My natural inclination is to swallow slabs of meat whole, just to see what happens. To be perfectly frank, I sometimes daydream what it would be like to be one of those snakes that can unhinge its jaws to eat its prey whole. But in this case, my burning desire not to chew my meat carefully (much less at all) was outweighed by my desire to heed my mama's warnings. I mean, how much trouble would I have been in if she came home and I was passed out on the kitchen floor with half a pork chop lodged in my gullet? Though tempting, it wouldn't be worth a week of phone restriction. Yes, it was a good thing she wrote that last sentence.

Nevertheless, I was still a little insulted by this note.

Did she *really* have to tell me not to make the pork chop too hot in the microwave? I'm pretty sure my survival instinct would have kept me from continuing to eat blazing hot meat after singeing my taste buds. In fact, while in a rush to get to class last week, I poured boiling water into my to-go cup with a tea bag. And when I burned myself trying to drink it too soon, I spit it right out. Right out. And I didn't try to drink it again for another hour.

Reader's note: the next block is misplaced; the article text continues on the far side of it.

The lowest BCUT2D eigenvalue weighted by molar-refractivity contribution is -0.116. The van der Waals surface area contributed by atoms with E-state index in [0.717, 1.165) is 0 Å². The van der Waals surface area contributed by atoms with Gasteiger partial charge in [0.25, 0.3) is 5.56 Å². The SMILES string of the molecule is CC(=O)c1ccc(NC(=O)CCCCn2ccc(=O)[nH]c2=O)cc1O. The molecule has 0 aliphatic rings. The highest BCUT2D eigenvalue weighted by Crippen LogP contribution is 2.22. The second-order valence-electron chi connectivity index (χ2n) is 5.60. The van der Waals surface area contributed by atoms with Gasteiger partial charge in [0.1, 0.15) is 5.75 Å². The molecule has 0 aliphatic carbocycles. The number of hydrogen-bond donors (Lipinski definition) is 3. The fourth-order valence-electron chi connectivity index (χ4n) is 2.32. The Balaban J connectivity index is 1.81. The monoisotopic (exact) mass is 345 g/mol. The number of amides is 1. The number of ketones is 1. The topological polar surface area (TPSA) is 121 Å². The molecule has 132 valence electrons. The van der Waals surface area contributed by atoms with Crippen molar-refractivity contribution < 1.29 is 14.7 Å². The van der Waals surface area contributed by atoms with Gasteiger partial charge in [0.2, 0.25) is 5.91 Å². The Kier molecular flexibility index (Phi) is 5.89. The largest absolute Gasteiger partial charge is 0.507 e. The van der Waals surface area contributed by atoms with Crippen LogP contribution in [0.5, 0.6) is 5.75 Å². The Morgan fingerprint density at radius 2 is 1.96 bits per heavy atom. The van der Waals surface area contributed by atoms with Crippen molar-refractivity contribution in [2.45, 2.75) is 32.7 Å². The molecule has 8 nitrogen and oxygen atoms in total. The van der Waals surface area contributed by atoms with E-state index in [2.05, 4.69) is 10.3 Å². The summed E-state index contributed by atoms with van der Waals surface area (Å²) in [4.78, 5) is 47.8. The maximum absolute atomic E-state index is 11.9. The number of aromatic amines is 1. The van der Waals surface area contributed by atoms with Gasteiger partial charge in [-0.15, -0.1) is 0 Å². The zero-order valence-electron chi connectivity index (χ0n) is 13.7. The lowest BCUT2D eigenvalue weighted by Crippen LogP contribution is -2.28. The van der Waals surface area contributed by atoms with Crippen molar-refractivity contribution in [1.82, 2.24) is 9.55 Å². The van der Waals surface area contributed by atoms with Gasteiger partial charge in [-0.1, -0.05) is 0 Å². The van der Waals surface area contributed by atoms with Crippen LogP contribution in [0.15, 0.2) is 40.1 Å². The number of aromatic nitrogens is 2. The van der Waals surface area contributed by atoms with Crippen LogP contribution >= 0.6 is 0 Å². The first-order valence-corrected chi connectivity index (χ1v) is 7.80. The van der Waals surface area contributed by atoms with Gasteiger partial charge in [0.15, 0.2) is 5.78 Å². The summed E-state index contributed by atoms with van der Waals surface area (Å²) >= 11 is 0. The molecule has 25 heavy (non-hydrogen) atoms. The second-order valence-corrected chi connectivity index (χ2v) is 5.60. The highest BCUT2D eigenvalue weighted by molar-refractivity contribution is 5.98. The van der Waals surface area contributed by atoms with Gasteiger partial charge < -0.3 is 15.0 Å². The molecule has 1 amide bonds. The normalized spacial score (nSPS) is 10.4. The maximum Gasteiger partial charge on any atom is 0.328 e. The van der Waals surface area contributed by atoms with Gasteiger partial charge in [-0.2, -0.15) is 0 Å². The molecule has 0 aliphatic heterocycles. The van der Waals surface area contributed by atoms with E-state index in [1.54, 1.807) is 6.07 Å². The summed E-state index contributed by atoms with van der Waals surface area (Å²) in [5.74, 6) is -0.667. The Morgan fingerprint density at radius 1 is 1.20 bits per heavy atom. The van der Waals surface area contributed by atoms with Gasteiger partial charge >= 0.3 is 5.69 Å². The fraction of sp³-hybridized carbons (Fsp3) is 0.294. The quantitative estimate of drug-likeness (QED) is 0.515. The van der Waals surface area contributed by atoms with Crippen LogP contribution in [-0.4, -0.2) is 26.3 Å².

So what was she worried about? I mean, the time I melted craft sponges in her food processor trying to make stuffing for a pillow was still 3 or 4 years away. And the time I cut half the fur off the tip of our dog's tail was easily 4 years behind us. Really, what did she think would happen leaving me home alone with a new pair of foldy scissors and a sleeping basset hound? How she thought my dad managed it while pushing her shopping cart, as I told her, I'll never know.

Anyway, I don't know why she left this note.

Still, I love my mama.

Saturday, January 31, 2009

Creature of Habit

On Tuesday, Rocky went nuts-O as I pulled on my jeans to go to class. Kinda cute at first, and then I had a moment of unfortunate self-discovery: I have managed to classically condition my dog to recognize that pants = leaving; no pants = home.

Of course, this wasn't much of a surprise. I have known for a long time that as soon as I come through the door, I shed clothes with the intensity of a Husky's fur in June, with shoes and belt being the first to go. (When I worked in DC, it was pantyhose.) This is not to say that these items would be left by the front door. On the contrary, many mornings, then and now, have been spent trying to track down said items because the night before, I would come home, get caught up doing something, realize I'd be much more comfortable without the belt/pantyhose/socks/pants, remove the offending item(s) and leave them right where I took them off. Of course, when I needed to put them on again (usually as I was running late for work or school the next day), I could never remember where I left them and would spend a few frantic minutes scrambling around the house trying to locate them.